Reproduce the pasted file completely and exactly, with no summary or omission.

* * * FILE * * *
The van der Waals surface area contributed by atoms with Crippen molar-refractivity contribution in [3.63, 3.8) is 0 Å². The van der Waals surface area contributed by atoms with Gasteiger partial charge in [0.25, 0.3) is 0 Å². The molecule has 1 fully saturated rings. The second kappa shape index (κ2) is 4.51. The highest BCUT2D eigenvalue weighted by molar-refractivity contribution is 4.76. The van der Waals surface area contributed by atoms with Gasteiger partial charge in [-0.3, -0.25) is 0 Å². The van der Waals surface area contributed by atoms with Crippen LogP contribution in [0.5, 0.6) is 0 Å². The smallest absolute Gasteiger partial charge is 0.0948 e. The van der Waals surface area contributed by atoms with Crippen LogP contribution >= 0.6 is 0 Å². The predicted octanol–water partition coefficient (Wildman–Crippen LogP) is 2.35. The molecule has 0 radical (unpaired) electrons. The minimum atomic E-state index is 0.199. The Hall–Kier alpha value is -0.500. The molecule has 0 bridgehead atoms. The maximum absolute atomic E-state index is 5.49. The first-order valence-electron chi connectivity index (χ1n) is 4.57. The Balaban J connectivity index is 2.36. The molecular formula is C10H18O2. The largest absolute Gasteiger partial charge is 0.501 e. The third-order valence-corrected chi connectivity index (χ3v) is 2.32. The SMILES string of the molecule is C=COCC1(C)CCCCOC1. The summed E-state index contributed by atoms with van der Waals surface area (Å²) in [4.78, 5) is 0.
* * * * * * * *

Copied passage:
The van der Waals surface area contributed by atoms with Crippen molar-refractivity contribution in [3.63, 3.8) is 0 Å². The van der Waals surface area contributed by atoms with Gasteiger partial charge in [0.25, 0.3) is 0 Å². The molecule has 1 fully saturated rings. The second kappa shape index (κ2) is 4.51. The highest BCUT2D eigenvalue weighted by molar-refractivity contribution is 4.76. The van der Waals surface area contributed by atoms with Gasteiger partial charge in [-0.3, -0.25) is 0 Å². The van der Waals surface area contributed by atoms with Crippen LogP contribution in [0.5, 0.6) is 0 Å². The smallest absolute Gasteiger partial charge is 0.0948 e. The van der Waals surface area contributed by atoms with Crippen LogP contribution >= 0.6 is 0 Å². The predicted octanol–water partition coefficient (Wildman–Crippen LogP) is 2.35. The molecule has 0 radical (unpaired) electrons. The minimum atomic E-state index is 0.199. The Hall–Kier alpha value is -0.500. The molecule has 0 bridgehead atoms. The maximum absolute atomic E-state index is 5.49. The first-order valence-electron chi connectivity index (χ1n) is 4.57. The Balaban J connectivity index is 2.36. The molecular formula is C10H18O2. The largest absolute Gasteiger partial charge is 0.501 e. The third-order valence-corrected chi connectivity index (χ3v) is 2.32. The SMILES string of the molecule is C=COCC1(C)CCCCOC1. The summed E-state index contributed by atoms with van der Waals surface area (Å²) in [4.78, 5) is 0.